There's never been a better time to install solar – energy prices are going up, solar panel prices are coming down and the technology is as good as it's ever been.
But if you're feeling overwhelmed by all the technical information out there, you're not alone. It's hard to know where to begin.
We explain the four steps to getting solar, to help you decide if it's right for you.
Is solar worth it?
For most households, solar is worth the upfront cost.
"Households paying hundreds of dollars per quarter for electricity will definitely benefit from looking into solar. So will households with low electricity consumption, though their payback time might be a bit longer," says Chris Barnes, CHOICE's solar expert.
How much does solar cost?
It's cheaper than ever to install solar – prices have fallen by around 58% in the last six years. A 6.6kW solar system (which is the typical size requested currently) can cost you around $5500–9500 in a capital city, depending on your choice of components.
How large a system you need – and therefore how much it'll cost – depends on a number of factors. Our article on sizing your solar panel system can help you figure out what you'll need.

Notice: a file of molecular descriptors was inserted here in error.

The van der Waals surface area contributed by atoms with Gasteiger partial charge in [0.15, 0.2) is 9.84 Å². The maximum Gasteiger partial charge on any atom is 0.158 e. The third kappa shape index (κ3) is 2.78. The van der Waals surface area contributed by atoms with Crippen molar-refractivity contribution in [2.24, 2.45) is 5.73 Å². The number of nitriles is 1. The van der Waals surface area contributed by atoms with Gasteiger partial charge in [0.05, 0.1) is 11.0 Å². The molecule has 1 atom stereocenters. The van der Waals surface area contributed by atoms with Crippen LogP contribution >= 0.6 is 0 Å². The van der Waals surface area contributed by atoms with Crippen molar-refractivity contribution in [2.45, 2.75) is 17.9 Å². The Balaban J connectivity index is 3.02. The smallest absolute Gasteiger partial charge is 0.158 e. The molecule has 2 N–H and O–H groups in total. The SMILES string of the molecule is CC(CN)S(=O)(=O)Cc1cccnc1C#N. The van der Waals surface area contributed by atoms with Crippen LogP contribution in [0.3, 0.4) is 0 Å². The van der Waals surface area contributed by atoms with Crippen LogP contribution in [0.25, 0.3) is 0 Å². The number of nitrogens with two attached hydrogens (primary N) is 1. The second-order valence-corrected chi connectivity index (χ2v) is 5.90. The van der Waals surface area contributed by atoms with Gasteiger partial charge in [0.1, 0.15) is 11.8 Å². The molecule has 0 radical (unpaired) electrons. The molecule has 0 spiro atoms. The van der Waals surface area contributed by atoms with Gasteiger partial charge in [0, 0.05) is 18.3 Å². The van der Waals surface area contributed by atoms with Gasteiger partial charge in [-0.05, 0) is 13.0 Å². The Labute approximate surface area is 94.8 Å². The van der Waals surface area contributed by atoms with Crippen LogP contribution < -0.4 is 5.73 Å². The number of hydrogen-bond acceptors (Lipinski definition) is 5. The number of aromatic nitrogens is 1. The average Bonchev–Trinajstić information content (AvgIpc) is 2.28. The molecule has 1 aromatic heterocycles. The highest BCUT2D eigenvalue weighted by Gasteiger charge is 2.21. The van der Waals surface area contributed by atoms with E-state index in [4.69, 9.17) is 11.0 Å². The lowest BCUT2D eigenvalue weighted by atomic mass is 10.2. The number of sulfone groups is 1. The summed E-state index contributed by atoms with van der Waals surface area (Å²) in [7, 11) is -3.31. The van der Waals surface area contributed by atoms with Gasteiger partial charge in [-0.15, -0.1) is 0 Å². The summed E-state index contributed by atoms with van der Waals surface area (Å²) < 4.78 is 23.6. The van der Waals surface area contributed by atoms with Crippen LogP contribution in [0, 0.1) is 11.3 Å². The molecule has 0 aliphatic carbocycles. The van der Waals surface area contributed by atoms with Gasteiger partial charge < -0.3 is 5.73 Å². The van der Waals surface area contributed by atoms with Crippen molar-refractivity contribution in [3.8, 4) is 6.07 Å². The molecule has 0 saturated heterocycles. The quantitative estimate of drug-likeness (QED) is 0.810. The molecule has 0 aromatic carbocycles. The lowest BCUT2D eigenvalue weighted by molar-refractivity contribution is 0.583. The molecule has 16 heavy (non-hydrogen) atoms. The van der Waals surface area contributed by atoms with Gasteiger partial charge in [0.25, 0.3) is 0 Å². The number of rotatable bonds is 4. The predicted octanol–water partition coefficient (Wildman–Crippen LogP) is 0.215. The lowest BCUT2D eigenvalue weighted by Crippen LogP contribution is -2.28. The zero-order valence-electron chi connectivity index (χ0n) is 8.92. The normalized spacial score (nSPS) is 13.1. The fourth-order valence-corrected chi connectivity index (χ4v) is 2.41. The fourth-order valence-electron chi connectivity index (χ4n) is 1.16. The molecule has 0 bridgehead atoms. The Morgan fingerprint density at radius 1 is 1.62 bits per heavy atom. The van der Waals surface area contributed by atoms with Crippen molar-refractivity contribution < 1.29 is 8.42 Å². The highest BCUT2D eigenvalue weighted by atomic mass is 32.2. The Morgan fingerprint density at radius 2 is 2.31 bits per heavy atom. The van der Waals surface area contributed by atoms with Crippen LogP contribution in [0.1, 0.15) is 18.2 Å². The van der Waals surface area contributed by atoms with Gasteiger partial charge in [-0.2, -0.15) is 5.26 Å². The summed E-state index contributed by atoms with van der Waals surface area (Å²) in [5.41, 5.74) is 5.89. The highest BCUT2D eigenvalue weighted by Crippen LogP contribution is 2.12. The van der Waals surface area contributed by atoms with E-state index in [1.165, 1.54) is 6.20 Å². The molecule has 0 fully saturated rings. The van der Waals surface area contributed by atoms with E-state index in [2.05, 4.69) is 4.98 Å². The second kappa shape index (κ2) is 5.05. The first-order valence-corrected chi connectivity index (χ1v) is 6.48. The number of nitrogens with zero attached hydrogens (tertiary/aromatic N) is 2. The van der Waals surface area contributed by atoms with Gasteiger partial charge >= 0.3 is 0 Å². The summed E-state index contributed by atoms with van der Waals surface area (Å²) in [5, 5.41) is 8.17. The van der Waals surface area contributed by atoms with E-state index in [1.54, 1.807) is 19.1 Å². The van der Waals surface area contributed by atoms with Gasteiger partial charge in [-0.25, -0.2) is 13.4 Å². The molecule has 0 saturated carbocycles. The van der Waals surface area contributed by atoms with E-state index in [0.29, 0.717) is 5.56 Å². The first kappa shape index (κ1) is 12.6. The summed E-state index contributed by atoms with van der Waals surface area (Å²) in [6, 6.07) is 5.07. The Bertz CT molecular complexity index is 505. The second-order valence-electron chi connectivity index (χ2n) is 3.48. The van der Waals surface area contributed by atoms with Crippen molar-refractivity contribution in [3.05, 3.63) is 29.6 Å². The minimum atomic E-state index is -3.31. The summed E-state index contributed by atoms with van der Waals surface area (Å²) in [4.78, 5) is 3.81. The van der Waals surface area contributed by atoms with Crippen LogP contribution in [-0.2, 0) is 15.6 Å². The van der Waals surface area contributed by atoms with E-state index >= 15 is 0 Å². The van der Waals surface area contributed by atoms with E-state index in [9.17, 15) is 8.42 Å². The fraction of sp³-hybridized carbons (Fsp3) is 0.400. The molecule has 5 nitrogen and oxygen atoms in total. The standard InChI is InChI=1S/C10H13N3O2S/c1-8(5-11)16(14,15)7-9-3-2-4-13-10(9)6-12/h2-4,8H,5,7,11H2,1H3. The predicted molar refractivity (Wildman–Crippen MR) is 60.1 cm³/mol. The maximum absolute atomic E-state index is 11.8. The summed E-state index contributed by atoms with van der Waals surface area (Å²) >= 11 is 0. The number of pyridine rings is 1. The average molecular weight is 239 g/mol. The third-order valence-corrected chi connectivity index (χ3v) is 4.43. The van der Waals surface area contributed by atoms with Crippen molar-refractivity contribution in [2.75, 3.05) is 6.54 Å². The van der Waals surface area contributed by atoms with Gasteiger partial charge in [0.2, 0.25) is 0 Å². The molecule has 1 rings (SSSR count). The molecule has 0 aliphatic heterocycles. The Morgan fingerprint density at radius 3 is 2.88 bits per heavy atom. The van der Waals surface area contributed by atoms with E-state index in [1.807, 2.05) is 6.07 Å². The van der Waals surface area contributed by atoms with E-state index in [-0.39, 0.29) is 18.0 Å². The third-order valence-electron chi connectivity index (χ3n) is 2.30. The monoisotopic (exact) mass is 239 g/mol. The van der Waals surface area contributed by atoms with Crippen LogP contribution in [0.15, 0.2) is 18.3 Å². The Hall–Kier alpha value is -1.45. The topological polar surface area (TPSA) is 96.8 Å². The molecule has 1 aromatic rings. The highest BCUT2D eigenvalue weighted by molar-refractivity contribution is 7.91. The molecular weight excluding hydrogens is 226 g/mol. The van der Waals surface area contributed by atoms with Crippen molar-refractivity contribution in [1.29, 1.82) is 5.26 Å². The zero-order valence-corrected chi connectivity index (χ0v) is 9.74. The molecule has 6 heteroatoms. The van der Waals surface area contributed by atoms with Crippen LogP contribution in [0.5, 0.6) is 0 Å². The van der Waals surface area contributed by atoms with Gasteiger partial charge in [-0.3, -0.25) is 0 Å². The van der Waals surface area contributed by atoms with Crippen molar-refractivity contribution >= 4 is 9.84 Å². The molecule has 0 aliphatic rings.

How long do solar panels take to pay for themselves?
Working out your payback times is complicated and depends on where you live, the size of the system, what you paid for it, your energy use and so on. But broadly, a 6.6kW solar system on most Australian homes will take between three and five years to pay for itself.
Estimate my solar system
Find out how much a solar system might cost you and what you'll save
Solar will generally work anywhere in Australia, but it will work better under certain conditions. You'll need to consider:
- Location: Southern regions like Hobart receive less sunlight than northern areas like Darwin.
- Roof: Check which direction your roof faces. North-facing panels catch the most sunlight, but even south-facing panels can still produce about 80% of their rated power.